How to Actually Not Worry About Your Awesome Home Insurance
Homeowners insurance in Minnesota is a little tricky. In terms of average cost, Minnesota is pretty normal; it’s only 8% above the national average. But Minnesota homeowners suffer from a unique problem: Minnesota is the worst place in the nation to file a homeowner’s claim. After filing one claim, a Minnesotan homeowner can expect a 21% increase in his/her premium. That’s over $200 more annually on average. For comparison, this figure is just 9% (about a $50 increase) more in neighboring Wisconsin.
So what’s responsible for these sky-high increases? Natural disasters are chiefly to blame for these increases. For the last twenty years or so, Minnesota has experienced an unprecedented increase in natural disasters. For example, there were 144 tornados in Minnesota in 2010; that’s over three times Minnesota’s national average. When natural disasters strike, insurance companies are forced to increase their premiums in order to compensate for their losses and also to anticipate future risk.
The other main reason for Minnesota’s huge premium increases after one claim is the Minnesota insurance law. In Minnesota, insurance companies cannot cancel someone’s policy after the policyholder makes one weather-related claim. In a lot of states, insurance companies are actually allowed to do this. While this might sound a little cruel, it actually makes business sense in a lot of cases. For example, if a policyholder files a claim for minor damage to their house, such as some broken windows (this is a bad idea), then their insurance company might drop them because the policyholder is simply taking advantage of the insurance company to get compensated for minor losses. In Minnesota, the insurance company would be obligated to continue covering the policyholder, even after an irresponsible claim had been filed. As a result, the only option that insurance companies have in order to stay afloat and be competitive in a certain area is to increase people’s premiums after they file a claim.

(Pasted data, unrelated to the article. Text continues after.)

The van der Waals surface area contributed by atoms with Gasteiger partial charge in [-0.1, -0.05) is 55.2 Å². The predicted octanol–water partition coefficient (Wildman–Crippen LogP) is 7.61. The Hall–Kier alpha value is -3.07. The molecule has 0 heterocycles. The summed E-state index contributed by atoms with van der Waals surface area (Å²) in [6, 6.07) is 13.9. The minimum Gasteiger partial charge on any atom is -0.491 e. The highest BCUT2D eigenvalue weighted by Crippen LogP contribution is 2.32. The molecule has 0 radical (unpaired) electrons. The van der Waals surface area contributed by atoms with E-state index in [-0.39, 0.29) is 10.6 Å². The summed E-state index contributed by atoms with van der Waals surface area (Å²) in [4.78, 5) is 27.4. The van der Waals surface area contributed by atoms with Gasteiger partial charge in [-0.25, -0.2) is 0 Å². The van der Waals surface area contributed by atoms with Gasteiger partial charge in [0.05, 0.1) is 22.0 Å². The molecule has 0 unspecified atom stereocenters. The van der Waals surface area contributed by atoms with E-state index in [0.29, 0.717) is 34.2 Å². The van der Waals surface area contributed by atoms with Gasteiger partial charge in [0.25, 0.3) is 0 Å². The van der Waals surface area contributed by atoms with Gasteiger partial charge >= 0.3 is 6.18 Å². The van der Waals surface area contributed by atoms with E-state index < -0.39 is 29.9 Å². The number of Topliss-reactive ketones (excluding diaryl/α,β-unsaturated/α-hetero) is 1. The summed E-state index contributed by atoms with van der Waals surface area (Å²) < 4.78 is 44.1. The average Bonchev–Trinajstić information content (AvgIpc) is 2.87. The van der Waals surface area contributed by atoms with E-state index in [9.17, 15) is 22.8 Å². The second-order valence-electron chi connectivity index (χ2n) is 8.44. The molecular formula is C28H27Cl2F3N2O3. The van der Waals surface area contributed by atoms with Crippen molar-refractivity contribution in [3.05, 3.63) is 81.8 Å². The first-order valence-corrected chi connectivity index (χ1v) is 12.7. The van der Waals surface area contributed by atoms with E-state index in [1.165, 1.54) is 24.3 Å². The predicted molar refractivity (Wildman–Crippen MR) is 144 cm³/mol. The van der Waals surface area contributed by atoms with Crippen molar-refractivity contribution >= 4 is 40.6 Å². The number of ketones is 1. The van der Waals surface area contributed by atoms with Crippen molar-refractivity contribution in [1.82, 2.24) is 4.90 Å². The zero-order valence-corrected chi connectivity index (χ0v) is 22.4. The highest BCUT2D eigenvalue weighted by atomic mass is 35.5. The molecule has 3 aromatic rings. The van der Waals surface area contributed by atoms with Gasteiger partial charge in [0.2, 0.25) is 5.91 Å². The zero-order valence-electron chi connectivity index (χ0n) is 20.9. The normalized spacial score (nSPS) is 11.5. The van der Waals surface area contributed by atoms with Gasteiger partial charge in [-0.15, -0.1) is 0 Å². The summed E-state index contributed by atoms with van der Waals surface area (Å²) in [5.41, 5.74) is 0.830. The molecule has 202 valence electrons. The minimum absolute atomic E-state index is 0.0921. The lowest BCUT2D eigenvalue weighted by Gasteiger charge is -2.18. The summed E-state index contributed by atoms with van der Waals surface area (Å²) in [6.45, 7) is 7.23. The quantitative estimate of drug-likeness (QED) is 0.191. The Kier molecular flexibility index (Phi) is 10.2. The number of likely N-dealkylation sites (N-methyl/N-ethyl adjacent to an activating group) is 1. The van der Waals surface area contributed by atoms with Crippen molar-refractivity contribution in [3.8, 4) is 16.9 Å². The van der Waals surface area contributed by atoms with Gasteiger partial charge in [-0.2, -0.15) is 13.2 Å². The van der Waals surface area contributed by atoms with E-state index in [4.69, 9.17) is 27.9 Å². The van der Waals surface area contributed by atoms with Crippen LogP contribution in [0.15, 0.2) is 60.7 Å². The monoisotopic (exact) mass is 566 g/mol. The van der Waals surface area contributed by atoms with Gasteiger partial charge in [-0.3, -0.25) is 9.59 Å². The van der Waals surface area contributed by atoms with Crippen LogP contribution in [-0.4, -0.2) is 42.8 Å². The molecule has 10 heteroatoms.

So what does this mean for you as a policyholder? As always, this highlights the importance of being careful about filing a claim. A claim should be filed to recover from a serious loss and shouldn’t be taken lightly. In Minnesota, this is treated more seriously than almost anywhere else. Before you make a claim, put yourself in the position of your insurance company for a minute. In a state with a whole lot of natural disasters, how much would you trust a policyholder who files a given claim? Is the loss serious enough to warrant such a claim? Remember, you won’t be able to drop someone if their claim is irresponsible, so you’d be forced to increase their premium. Try to keep this in mind when thinking about filing a claim.
“Average Cost of Homeowners Insurance (2010).” Value Penguin. Accessed 6/8/15. http://www.valuepenguin.com/average-cost-of-homeowners-insurance
Bjorhus, Jennifer. “Storms push insurance rates sky-high.” Star Tribune. Written 10/22/12, accessed 6/8/15. http://www.startribune.com/storms-push-home-insurance-rates-sky-high-in-minnesota/175089161/
“One home insurance claim may raise your premium by up to 21%.” Insurance Quotes. Written 10/9/13, accessed 6/8/15. http://www.insurancequotes.com/home/home-insurance-claim